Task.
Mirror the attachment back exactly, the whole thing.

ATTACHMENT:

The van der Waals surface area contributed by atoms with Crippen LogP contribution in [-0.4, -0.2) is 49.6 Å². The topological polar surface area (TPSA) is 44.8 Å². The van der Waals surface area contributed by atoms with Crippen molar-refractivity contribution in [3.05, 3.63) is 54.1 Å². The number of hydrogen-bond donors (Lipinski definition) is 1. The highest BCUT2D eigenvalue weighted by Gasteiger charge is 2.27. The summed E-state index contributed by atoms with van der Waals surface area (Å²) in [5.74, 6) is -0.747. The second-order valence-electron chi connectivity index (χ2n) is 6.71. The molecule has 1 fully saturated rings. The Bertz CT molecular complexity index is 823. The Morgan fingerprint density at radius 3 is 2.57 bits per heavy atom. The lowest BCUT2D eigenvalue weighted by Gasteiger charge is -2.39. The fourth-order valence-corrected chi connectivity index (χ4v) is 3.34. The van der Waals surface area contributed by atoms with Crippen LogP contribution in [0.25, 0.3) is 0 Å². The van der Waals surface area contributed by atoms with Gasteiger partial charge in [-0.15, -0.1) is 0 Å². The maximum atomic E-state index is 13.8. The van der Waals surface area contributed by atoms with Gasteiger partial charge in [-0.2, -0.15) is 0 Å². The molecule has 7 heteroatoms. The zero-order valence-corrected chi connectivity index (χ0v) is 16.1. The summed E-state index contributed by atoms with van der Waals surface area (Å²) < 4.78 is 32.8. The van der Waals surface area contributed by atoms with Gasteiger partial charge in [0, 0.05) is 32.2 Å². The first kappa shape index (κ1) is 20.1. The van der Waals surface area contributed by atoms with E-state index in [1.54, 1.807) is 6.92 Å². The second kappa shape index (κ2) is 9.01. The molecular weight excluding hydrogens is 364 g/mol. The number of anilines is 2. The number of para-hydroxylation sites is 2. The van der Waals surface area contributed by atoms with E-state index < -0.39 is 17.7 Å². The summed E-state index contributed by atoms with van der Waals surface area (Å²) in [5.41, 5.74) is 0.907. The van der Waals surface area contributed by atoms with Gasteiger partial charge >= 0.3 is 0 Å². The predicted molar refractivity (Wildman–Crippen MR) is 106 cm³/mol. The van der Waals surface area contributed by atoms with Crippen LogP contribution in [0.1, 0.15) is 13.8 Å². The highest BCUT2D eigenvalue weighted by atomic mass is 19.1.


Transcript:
The van der Waals surface area contributed by atoms with Crippen LogP contribution in [-0.4, -0.2) is 49.6 Å². The topological polar surface area (TPSA) is 44.8 Å². The van der Waals surface area contributed by atoms with Crippen molar-refractivity contribution in [3.05, 3.63) is 54.1 Å². The number of hydrogen-bond donors (Lipinski definition) is 1. The highest BCUT2D eigenvalue weighted by Gasteiger charge is 2.27. The summed E-state index contributed by atoms with van der Waals surface area (Å²) in [5.74, 6) is -0.747. The second-order valence-electron chi connectivity index (χ2n) is 6.71. The molecule has 1 fully saturated rings. The Bertz CT molecular complexity index is 823. The Morgan fingerprint density at radius 3 is 2.57 bits per heavy atom. The lowest BCUT2D eigenvalue weighted by Gasteiger charge is -2.39. The fourth-order valence-corrected chi connectivity index (χ4v) is 3.34. The van der Waals surface area contributed by atoms with Crippen LogP contribution in [0.25, 0.3) is 0 Å². The van der Waals surface area contributed by atoms with Gasteiger partial charge in [-0.15, -0.1) is 0 Å². The maximum atomic E-state index is 13.8. The van der Waals surface area contributed by atoms with Gasteiger partial charge in [-0.2, -0.15) is 0 Å². The molecule has 7 heteroatoms. The zero-order valence-corrected chi connectivity index (χ0v) is 16.1. The summed E-state index contributed by atoms with van der Waals surface area (Å²) < 4.78 is 32.8. The van der Waals surface area contributed by atoms with Gasteiger partial charge in [0, 0.05) is 32.2 Å². The first kappa shape index (κ1) is 20.1. The van der Waals surface area contributed by atoms with E-state index in [1.54, 1.807) is 6.92 Å². The second kappa shape index (κ2) is 9.01. The molecular weight excluding hydrogens is 364 g/mol. The number of anilines is 2. The number of para-hydroxylation sites is 2. The van der Waals surface area contributed by atoms with E-state index < -0.39 is 17.7 Å². The summed E-state index contributed by atoms with van der Waals surface area (Å²) in [5.41, 5.74) is 0.907. The van der Waals surface area contributed by atoms with Gasteiger partial charge >= 0.3 is 0 Å². The predicted molar refractivity (Wildman–Crippen MR) is 106 cm³/mol. The van der Waals surface area contributed by atoms with Crippen LogP contribution in [0.1, 0.15) is 13.8 Å². The highest BCUT2D eigenvalue weighted by atomic mass is 19.1.